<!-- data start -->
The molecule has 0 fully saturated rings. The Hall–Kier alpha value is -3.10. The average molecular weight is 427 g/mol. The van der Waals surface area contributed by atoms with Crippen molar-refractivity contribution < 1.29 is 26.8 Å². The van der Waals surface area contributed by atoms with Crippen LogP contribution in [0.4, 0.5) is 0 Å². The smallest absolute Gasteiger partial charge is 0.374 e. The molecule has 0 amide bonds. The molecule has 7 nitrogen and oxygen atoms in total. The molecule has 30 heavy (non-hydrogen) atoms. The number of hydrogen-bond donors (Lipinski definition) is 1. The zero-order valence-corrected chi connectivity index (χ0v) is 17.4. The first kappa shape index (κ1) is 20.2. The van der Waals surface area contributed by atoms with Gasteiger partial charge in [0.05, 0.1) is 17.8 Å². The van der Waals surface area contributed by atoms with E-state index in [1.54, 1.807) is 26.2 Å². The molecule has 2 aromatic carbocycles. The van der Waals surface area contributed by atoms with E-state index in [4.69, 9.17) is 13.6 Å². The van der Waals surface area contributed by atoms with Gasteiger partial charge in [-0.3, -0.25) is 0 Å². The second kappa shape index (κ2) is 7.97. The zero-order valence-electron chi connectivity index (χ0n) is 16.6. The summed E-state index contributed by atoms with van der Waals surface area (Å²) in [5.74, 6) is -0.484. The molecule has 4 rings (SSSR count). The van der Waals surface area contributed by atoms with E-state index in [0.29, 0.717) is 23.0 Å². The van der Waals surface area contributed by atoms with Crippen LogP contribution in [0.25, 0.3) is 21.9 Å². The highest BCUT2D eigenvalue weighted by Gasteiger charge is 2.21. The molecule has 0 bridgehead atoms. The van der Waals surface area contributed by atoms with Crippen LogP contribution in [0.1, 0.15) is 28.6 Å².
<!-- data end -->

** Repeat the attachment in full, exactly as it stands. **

The molecule has 0 fully saturated rings. The Hall–Kier alpha value is -3.10. The average molecular weight is 427 g/mol. The van der Waals surface area contributed by atoms with Crippen molar-refractivity contribution < 1.29 is 26.8 Å². The van der Waals surface area contributed by atoms with Crippen LogP contribution in [0.4, 0.5) is 0 Å². The smallest absolute Gasteiger partial charge is 0.374 e. The molecule has 0 amide bonds. The molecule has 7 nitrogen and oxygen atoms in total. The molecule has 30 heavy (non-hydrogen) atoms. The number of hydrogen-bond donors (Lipinski definition) is 1. The zero-order valence-corrected chi connectivity index (χ0v) is 17.4. The first kappa shape index (κ1) is 20.2. The van der Waals surface area contributed by atoms with Gasteiger partial charge in [0.05, 0.1) is 17.8 Å². The van der Waals surface area contributed by atoms with E-state index in [1.54, 1.807) is 26.2 Å². The molecule has 2 aromatic carbocycles. The van der Waals surface area contributed by atoms with E-state index in [4.69, 9.17) is 13.6 Å². The van der Waals surface area contributed by atoms with Gasteiger partial charge in [-0.3, -0.25) is 0 Å². The second kappa shape index (κ2) is 7.97. The zero-order valence-electron chi connectivity index (χ0n) is 16.6. The summed E-state index contributed by atoms with van der Waals surface area (Å²) in [5.74, 6) is -0.484. The molecule has 4 rings (SSSR count). The van der Waals surface area contributed by atoms with E-state index in [0.29, 0.717) is 23.0 Å². The van der Waals surface area contributed by atoms with Crippen LogP contribution in [0.25, 0.3) is 21.9 Å². The highest BCUT2D eigenvalue weighted by Gasteiger charge is 2.21. The molecule has 0 bridgehead atoms. The van der Waals surface area contributed by atoms with Crippen LogP contribution in [0.1, 0.15) is 28.6 Å².